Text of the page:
Mondanile began kissing her, she said, and she stopped him, reminding him that he had come into her room uninvited, and that she had a boyfriend. Mondanile deflected her protests, she said. “Your boyfriend is not going to know,” she remembers him saying. “He was trying to convince me that my couch was too small, and he couldn’t possibly be asked to stay downstairs,” she added. It was only after Kryssitold him that her boyfriend had a key to the apartment and could come in at any moment that he relented and left her room.
“He was kind of whiny, but I was also scared, because he’s a really tall guy,” she said. “When he came into my room, he was a real stranger. We had no connection. Sometimes in life there are those situations: ‘I knew you wanted me to kiss you!’ But I didn’t see how he could possibly see this as one of them. We barely talked at either of the shows. It sucked, because I felt like I was being treated like ‘Hello, woman body.’”
When Kryssi played another show with Mondanile a few days later, she said, he barely acknowledged her presence.
Carly Susman, a designer who lives in New York City, first met Mondanile in the summer of 2012. Real Estate was riding the success of its second album Days into prestigious slots performing at festivals like Coachella, Pitchfork, and Primavera Sound, and she was a 21-year-old fan. One night, she was out at a bar in Brooklyn with another 21-year-old woman she’d met through Tumblr, where they bonded in part over their admiration for Mondanile. (Susman’s friend, who I’ll call Lucy, spoke to me for this story but requested that her name not be used.) At the time, Susman lived in New Jersey and Lucy lived in Florida. Between IRL hangouts, they had a running joke that the next time they got together, Mondanile would be there too. They were joined by a third woman, a friend of Lucy’s, who Susman met for the first time that night.
While out at the bar, Lucy decided on a lark to message Mondanile on Facebook, knowing that he lived in Brooklyn. He quickly responded, she said, asking her whether the friends she was with were women. When she said yes, he invited them to his apartment. After they arrived, the three women sat around with Mondanile, chatting and listening to music. Lucy described the encounter as a “super weird fan moment.” “I can’t believe this is happening,” she said. “We’re really at his house?”
At around 1 a.m., Mondanile said that he was ready to go to sleep, and asked them if they wanted to crash in his bed. They agreed. According to Susman and Lucy, at some point, Mondanile began coming on to them simultaneously, trying to kiss them and touching them through their clothes. “I made it very clear that I was not interested,” Susman said. “I don’t think I said anything, but I didn’t reciprocate. There was no reciprocation on my part.” Lucy said that she also was not interested, but was less certain of whether she’d made that clear to Mondanile.
Mondanile eventually stopped, but minutes later, when Susman was trying to go to sleep, “he was getting touchy in my chest area,” she said. “I’ve never considered it assault, but it was not consensual. I was facing the wall, and his hand came out of nowhere. I think I slowly pushed it away.”
What happened next, she said, bothered her more. According to Susman and Lucy, Mondanile began engaging in consensual manual and oral sex with the third woman, while the two who’d just rebuffed him were crammed against the wall in the same bed, trying to ignore what was happening. SPIN was unable to contact the third woman, but both Lucy and Susman believed these acts to be consensual.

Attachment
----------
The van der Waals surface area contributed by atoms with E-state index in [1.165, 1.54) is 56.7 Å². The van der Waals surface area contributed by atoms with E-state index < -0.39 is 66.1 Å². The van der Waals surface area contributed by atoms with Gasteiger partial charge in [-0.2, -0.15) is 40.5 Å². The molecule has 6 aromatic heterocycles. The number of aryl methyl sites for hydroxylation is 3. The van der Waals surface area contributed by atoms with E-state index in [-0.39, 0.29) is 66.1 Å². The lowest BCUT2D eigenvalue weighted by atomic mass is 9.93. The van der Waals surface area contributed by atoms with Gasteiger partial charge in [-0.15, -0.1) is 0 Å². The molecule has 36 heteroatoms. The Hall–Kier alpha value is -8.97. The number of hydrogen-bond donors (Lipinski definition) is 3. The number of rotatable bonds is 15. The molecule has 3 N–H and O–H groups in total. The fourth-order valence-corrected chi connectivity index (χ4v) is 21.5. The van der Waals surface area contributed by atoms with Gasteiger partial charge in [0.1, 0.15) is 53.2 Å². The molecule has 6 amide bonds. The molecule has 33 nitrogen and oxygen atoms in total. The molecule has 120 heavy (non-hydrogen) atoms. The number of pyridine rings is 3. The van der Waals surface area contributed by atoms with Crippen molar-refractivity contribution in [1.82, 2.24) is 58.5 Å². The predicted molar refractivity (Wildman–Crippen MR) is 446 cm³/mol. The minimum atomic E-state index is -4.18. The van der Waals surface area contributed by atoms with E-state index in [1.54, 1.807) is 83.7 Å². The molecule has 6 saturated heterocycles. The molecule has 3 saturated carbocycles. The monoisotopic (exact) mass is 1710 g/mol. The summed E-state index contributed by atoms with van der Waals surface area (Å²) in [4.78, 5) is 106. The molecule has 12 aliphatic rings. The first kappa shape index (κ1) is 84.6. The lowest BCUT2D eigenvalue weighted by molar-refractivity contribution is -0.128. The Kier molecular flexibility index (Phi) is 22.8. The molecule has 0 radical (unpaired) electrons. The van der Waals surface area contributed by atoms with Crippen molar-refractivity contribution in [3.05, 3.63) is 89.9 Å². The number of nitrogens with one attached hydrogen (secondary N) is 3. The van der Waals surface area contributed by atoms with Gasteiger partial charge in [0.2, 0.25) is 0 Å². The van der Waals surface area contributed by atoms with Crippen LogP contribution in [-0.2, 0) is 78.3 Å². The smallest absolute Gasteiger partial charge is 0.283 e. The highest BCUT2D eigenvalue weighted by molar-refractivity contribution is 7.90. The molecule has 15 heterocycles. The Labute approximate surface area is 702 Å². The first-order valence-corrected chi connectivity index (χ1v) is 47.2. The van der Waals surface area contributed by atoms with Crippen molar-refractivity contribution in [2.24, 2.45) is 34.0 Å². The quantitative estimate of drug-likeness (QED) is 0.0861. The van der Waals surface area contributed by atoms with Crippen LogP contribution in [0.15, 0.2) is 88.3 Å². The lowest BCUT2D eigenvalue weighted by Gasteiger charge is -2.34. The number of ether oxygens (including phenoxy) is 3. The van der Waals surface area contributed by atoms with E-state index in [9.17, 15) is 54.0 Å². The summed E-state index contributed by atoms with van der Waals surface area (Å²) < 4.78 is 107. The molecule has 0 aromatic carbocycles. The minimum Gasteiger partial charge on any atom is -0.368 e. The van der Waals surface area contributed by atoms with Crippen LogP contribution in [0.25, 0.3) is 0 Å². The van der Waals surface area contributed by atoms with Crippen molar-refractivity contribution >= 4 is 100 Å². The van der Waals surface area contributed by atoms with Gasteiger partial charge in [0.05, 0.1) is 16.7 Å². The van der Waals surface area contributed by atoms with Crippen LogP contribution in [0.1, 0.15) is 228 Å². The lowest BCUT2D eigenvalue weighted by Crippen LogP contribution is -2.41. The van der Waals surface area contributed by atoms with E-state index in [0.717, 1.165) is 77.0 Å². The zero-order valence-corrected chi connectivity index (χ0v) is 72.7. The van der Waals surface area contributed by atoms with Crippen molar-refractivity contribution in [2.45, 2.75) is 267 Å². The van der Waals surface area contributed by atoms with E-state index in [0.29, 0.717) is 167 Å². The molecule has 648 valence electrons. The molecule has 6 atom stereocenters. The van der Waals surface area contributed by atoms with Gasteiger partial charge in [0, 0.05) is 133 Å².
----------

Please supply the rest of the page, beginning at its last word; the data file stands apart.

Both women were clear with me about the complicated dynamics of the situation that night. They agree broadly about the sequence of events, but differ slightly on the question of whether Mondanile wronged them, and to what degree. Neither believes that Mondanile assaulted them, but both agree that he took advantage of their status as young and impressionable fans in an attempt at getting something sexual out of them. “There was definitely a thing, especially among younger Tumblr users: A lot of people had a crush on Matt, because he was the cute indie musician,” Susman said. “I figured, ‘It’s three of us together and this one dude, so it will probably be fine.’ And it was fine, but it wasn’t fine.”
“Wow, this is really sketchy, and really kind of sad, that my interaction with someone that I was listening to a lot has to be like this,” Lucy added. “It’s fucked up that he acted like that off the bat, and just went for it without asking us if we were interested in hooking up. It was something that he expected out of us because we showed up. ”
Between the earliest allegation in this story and Mondanile’s dismissal from Real Estate, eleven years passed, eight of which overlap with his membership in the band. Despite their apparent status as an “open secret,” there are a variety of reasons why these allegations may have taken so long to become public. The women who contacted SPIN spoke, understandably, about fears that they’d be ostracized from valuable social and music-industry connections if they came forward, that they wouldn’t be believed or taken seriously, that they’d become an unwilling center of attention if they made their names public. One woman spoke extensively about the psychological and emotional fallout from her experience with Mondanile, and said that she’d barely spoken to any friends about what had happened to her. Mary, the accuser who met Mondanile after a 2013 Real Estate show in Brooklyn, claims that she spoke to an industry friend and mutual acquaintance of Mondanile’s about his behavior that night and was brushed off.
There’s also the question of how much time elapsed between Mondanile’s fellow Real Estate members learning about the allegations and their decision to fire him from the band. “Matt Mondanile was fired in February 2016 when allegations of unacceptable treatment of women were brought to our attention,” the band’s initial statement read in part. But it seems within the realm of possibility that these apparently widely-discussed claims would have reached their ears sometime before then. When pressed for further clarification of the timeline of Mondanile’s dismissal, the band did not respond.
If you or anyone you know has had experiences with Mondanile or further information on this story, and you would like to talk to a reporter about it, feel free to send us an email. You can reach the writer of this story directly at [email protected].
Editor’s note: The account of Kryssi was initially published using the assumed name of “Madeleine,” and did not include the name of the city where the incident allegedly happened. After publication, Kryssi contacted SPIN asking to use her real first name and for the city name to be included.